Speculative Residential Costs and Sales prices | Look back 12

LookBackGfx12 August 2015

There has been a lot of discussion in the media on building costs and the effect on housing supply. Despite recent sharp rises many consider sales prices still to be lower than the cost of building. Some industry members have suggested lowering building standards may significantly reduce costs and improve supply of new dwellings to the market. More detailed analysis of construction costs suggest this suggestion does not stack up. The reality may well be that there simply is not enough profit for speculative residential developers at current sales prices. In this ‘look back’ edition we re-publish two posts that accurately detail speculative costs and sales prices for both a typical 3-4 bed house, and a 2 bed apartment. The following posts were based on detailed input from experienced residential developers, quantity surveyors and architects. Readers can clearly see the massive cost BC(A)R SI.9 has added to residential costs for little or no added consumer protection. SI.9 costs listed are at the conservative end in the following posts, Commentators have noted the real-world cost of building control regulations introduced in March 2014 may be a multiple of figures used here (see post “Regulations add up to €60k to house cost | Karl Deeter“).

Original posts here:

Developer-Led Costs for a Typical Apartment

Developer-Led projected Sales Price for a Typical House

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BlkA_WestElevDeveloper-Led Costs for a Typical Apartment

27 January 2015

When you examine the figures below you can understand why there is no rush to provide housing in Ireland at the moment, The cost of building apartments along with other factors such as availability of finance, may well be determining the pace of residential supply.

In a previous post the BRegs Blog posted that the average cost in Ireland of a developer-led speculative house was in the region of €297,000 excluding site cost (see post here). Today we table a similar break-down of a two-bedroom apartment in a higher density project which would have basement parking. The calculation is based on current market rates as per Bruce Shaw figures (see post below). The estimates indicate that a typical apartment costs €278,000, almost seven times the average 2014 industrial wage (€41.8k) to construct without factoring in site purchase costs or social and affordable housing levies. This is not sustainable.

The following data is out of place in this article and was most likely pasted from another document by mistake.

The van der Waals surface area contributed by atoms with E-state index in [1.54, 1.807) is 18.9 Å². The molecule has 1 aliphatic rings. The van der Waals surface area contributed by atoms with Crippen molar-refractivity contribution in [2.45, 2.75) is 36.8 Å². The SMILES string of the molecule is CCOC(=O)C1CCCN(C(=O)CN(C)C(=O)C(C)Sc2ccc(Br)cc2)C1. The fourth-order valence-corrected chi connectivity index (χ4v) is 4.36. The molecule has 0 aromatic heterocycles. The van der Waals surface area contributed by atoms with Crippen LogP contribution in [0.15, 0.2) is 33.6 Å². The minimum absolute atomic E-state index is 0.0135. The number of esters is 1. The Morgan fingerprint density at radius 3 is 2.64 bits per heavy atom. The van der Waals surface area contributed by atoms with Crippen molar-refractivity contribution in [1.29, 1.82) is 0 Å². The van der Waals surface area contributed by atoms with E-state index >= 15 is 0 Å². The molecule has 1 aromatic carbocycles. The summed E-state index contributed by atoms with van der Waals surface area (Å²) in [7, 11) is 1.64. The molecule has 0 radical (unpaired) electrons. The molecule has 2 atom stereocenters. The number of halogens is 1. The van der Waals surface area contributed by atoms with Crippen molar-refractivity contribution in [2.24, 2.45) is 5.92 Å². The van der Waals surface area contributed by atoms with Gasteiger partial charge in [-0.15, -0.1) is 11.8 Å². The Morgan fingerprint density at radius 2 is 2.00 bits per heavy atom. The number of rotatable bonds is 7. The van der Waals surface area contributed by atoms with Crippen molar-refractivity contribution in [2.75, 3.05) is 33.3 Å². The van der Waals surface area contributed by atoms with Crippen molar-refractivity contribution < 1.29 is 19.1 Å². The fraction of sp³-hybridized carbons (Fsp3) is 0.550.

The following calculations were confirmed by a development finance specialist and a builder-developer as being an accurate assessment of the cost of such a speculative apartment in a high-density scheme. Please note there may be cost savings on the administration of the new building regulations by availing of a pilot HomeBond scheme. However, the SI.9 cost has had to be loaded due to additional financing costs due to the phasing and completion restrictions associated with the regulations.

Developer-Led projected Sales Price for a Typical Apartment (multi-unit)

Base build cost= €1751 x 85 sq.m. = €149,000

plus 8% for professional fees (+€12k)= €161,000

plus SI.9 Professional + specification Costs (+€15k)*= €176,000

plus legal, marketing, sales and other costs of 5% (+€9k)= €185,000

plus developer’s net sales profit of 20% (+€37k)= €222,000

plus vat @ 13.5% on sales (+€30k)= €252,000

plus carparking cost (+€20k)= €272,000

plus planning levies (+€6k)= €278,000 Projected sales price

(The above cost calculation excludes site purchase costs.)

*Loading on costs here due to the current multiple-unit completion issues, uncertainty regarding implementation and the requirement for total completion of overall structure – not just phases of build.

Notes:

  • Bruce Shaw cost range for new build €1250- 1850 per sq.m. (av. €1550) excluding VAT. We add-in 13% for exceptional or once-off site development or infrastructure costs= €1751 per sq.m. (assume lift/communal areas included in this total). Dublin and other urban areas with be higher.
  • For the purposes of this calculation we will assume a typical 2 bed apartment size is 85 sq.m.
  • Car parking space cost (single-level basement) 12.5k- 28k (av €20k). Assume 1 space per apartment.
  • Site and construction costs will be higher in urban areas like Dublin, Galway or Cork.
  • The costs exclude upgrades due to increased performance (Part L etc) required to reach net carbon zero targets, and other changes to regulations due in 2018.
  • The costs exclude 10% social and affordable costs [Part V] recently introduced. This will likely result in higher site costs and consequent higher sales prices.
  • The following calculation excludes site costs. Assume average site prices of between €25,000 up to €50,000 per apartment for larger sites excluding VAT. Profit normally would be factored onto sales price so following calculation is at lower end of estimated costs.